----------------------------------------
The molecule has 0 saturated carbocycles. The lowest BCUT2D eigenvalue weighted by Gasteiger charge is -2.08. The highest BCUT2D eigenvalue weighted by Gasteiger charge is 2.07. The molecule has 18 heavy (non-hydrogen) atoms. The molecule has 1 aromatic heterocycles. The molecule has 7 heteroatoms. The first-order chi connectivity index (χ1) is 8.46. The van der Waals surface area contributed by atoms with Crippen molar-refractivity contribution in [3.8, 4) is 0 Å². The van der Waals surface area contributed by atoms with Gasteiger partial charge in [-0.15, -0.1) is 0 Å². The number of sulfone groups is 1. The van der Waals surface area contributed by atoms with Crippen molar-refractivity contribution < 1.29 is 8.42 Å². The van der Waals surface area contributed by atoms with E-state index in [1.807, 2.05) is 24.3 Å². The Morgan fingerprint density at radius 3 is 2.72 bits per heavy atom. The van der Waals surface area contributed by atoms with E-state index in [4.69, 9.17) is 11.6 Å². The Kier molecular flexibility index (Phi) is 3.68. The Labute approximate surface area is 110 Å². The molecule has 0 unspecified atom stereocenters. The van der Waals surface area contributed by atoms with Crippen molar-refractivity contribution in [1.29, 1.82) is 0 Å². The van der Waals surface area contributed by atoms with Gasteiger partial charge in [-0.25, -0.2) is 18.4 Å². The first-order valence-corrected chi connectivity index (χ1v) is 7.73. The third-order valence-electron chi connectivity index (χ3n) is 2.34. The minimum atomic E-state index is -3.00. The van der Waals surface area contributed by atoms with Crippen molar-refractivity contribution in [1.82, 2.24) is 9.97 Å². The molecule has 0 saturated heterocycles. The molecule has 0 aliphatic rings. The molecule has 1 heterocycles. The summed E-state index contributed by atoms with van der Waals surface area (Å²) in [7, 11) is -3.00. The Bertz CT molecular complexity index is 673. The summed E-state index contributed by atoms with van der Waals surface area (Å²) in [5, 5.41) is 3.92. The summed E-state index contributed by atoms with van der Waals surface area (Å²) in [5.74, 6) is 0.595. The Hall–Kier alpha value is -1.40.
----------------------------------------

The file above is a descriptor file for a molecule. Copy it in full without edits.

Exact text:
The molecule has 0 saturated carbocycles. The lowest BCUT2D eigenvalue weighted by Gasteiger charge is -2.08. The highest BCUT2D eigenvalue weighted by Gasteiger charge is 2.07. The molecule has 18 heavy (non-hydrogen) atoms. The molecule has 1 aromatic heterocycles. The molecule has 7 heteroatoms. The first-order chi connectivity index (χ1) is 8.46. The van der Waals surface area contributed by atoms with Crippen molar-refractivity contribution in [3.8, 4) is 0 Å². The van der Waals surface area contributed by atoms with Gasteiger partial charge in [-0.15, -0.1) is 0 Å². The number of sulfone groups is 1. The van der Waals surface area contributed by atoms with Crippen molar-refractivity contribution < 1.29 is 8.42 Å². The van der Waals surface area contributed by atoms with E-state index in [1.807, 2.05) is 24.3 Å². The Morgan fingerprint density at radius 3 is 2.72 bits per heavy atom. The van der Waals surface area contributed by atoms with E-state index in [4.69, 9.17) is 11.6 Å². The Kier molecular flexibility index (Phi) is 3.68. The Labute approximate surface area is 110 Å². The molecule has 0 unspecified atom stereocenters. The van der Waals surface area contributed by atoms with Crippen molar-refractivity contribution in [1.29, 1.82) is 0 Å². The van der Waals surface area contributed by atoms with Gasteiger partial charge in [-0.25, -0.2) is 18.4 Å². The first-order valence-corrected chi connectivity index (χ1v) is 7.73. The third-order valence-electron chi connectivity index (χ3n) is 2.34. The minimum atomic E-state index is -3.00. The van der Waals surface area contributed by atoms with Crippen molar-refractivity contribution in [1.82, 2.24) is 9.97 Å². The molecule has 0 saturated heterocycles. The molecule has 0 aliphatic rings. The molecule has 1 heterocycles. The summed E-state index contributed by atoms with van der Waals surface area (Å²) in [7, 11) is -3.00. The Bertz CT molecular complexity index is 673. The summed E-state index contributed by atoms with van der Waals surface area (Å²) in [5, 5.41) is 3.92. The summed E-state index contributed by atoms with van der Waals surface area (Å²) in [5.74, 6) is 0.595. The Hall–Kier alpha value is -1.40.